Creating a Relapse Prevention Plan

woman creating a relapse prevention plan

Creating a Relapse Prevention Plan

By Lakeview Health
Lakeview Health
Published: October 22, 2020

Relapse prevention plays a huge role in recovery, and it is part of the reason an aggressive and comprehensive aftercare program is essential. As a client in a drug and alcohol addiction treatment program, you’ll learn recovery behaviors designed to help you avoid relapse. However, once treatment concludes, and it is up to you to develop healthy routines and maintain sobriety in the real world, having a relapse prevention plan in place is vital. Therefore, it’s essential to stay in constant communication with your network of safe friends and family. They can help in ways that might even save your life.

If you or someone you care about is battling a substance use disorder and might benefit from a premier addiction treatment center in Florida, don’t hesitate to get them the help they need as soon as possible. One way to do this is to reach out to Lakeview Health today using our convenient online form or call us at 866.704.7692. Our compassionate, expert team of addiction specialists is waiting to give them the tools they need to achieve genuine, long-term recovery.

Avoid Isolation to Prevent Relapse

Every good relapse prevention plan requires frequent contact with supportive friends and family members. Your plan should include staying in touch with others daily. Otherwise, the old longing to self-isolate and turn your thoughts inward may re-surface. Relapse happens in stages, and one of the first indicators is cutting yourself off from those who want to help. You may not even realize you’re doing it, but when you stop checking in with your mentor or stop going to support-group meetings, you’re cutting those ties that help prevent relapse.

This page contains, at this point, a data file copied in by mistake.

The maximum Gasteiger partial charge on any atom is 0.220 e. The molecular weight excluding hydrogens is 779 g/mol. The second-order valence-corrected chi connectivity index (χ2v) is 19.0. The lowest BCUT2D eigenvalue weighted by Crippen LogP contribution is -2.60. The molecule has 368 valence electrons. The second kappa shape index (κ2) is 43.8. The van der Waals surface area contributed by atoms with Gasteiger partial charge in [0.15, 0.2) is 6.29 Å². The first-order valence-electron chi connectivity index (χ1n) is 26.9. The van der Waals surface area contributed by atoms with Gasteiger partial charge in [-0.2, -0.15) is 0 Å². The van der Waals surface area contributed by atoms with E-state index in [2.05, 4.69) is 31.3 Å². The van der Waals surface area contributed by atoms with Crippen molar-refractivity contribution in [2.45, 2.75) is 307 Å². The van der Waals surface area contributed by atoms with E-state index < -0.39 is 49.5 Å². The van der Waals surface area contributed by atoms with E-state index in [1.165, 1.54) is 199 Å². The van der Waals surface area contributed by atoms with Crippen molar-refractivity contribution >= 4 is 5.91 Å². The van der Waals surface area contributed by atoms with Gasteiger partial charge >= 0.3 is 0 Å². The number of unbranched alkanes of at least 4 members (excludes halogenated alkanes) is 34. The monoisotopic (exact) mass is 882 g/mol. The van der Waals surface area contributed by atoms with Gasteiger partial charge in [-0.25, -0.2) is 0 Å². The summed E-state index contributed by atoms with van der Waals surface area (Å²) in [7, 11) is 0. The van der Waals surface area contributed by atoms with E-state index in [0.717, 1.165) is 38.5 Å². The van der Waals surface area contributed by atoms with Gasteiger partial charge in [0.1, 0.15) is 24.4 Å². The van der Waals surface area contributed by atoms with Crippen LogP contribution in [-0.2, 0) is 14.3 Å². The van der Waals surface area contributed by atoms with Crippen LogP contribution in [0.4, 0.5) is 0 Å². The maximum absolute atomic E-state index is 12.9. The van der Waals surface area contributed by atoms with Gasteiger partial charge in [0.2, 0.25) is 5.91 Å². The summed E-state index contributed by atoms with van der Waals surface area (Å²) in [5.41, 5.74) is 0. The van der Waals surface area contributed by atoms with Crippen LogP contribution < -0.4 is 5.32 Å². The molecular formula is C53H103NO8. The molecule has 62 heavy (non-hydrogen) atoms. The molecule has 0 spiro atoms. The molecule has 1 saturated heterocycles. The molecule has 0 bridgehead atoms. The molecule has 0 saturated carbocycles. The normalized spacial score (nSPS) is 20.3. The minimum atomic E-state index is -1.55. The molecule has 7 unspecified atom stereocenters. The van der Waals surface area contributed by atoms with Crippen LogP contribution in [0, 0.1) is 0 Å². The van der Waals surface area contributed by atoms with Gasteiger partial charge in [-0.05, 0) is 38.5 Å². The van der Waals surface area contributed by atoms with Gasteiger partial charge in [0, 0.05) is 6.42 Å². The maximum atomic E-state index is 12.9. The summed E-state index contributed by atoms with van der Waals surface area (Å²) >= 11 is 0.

Stay on top of communication and force yourself to be out around others who are good influences on your recovery. Doing so is a concrete first step in any good relapse prevention plan.

Manage Triggers to Maintain Sobriety

Triggers are another topic that should factor into your prevention plan. Avoiding old haunts where you used to drink or get high and avoiding old friends who still use are musts in recovery. Even when you’re feeling your strongest, it’s necessary to avoid those things that remind you of old times. It’s surprising how innocent they may seem. Common triggers for relapse include:

  • Maintaining ties with friends or family who still use
  • Trauma that hasn’t been addressed and treated
  • Stress, anxiety, and feelings of being overwhelmed
  • Places, neighborhoods, or establishments from your old life
  • Allowing yourself to become lonely, over-tired, or neglecting self-care
  • Reminiscing about old times

It isn’t easy to anticipate what could cause the sudden urge to take a drink or swallow a pill. For this reason, it’s vital to steer clear of danger zones and dangerous relationships and always make sure your recovery is at the top of every to-do list.

Avoid Risky Situations for Relapse Prevention

After recovery, you’ll view social get-togethers differently. The party invitations won’t stop coming, but you may have to change how you think about them. As a person in recovery, it’s crucial to avoid celebrations that take place inside bars, pubs, or other places where alcohol or drugs may be a temptation. Even the smell of alcohol or the clinking of ice in a glass could act as a trigger that puts your recovery in jeopardy. Likewise, even intimate gatherings where you know friends or family will bring coolers full of beer or have a keg on hand should also be off-limits.

You may feel strong in recovery, but putting yourself in risky situations could cause that to change in a heartbeat. Your relapse prevention plan should include aggressively vetting invitations to any gatherings that happen outside of your recovery circle.

Experience the Aftercare Program at Lakeview Health

At Lakeview Health in Jacksonville, FL, we offer strong support for clients transitioning from residential care to independent living. We offer a full range of aftercare services that include sober living facilities, alumni activities, crisis intervention, and continuing support through therapy and group meetings. Regardless of how long it’s been since you’ve completed your course of recovery, the Lakeview Health aftercare program will continue to provide you with the services you need to prevent relapse. Contact us today at 866.704.7692 to learn more.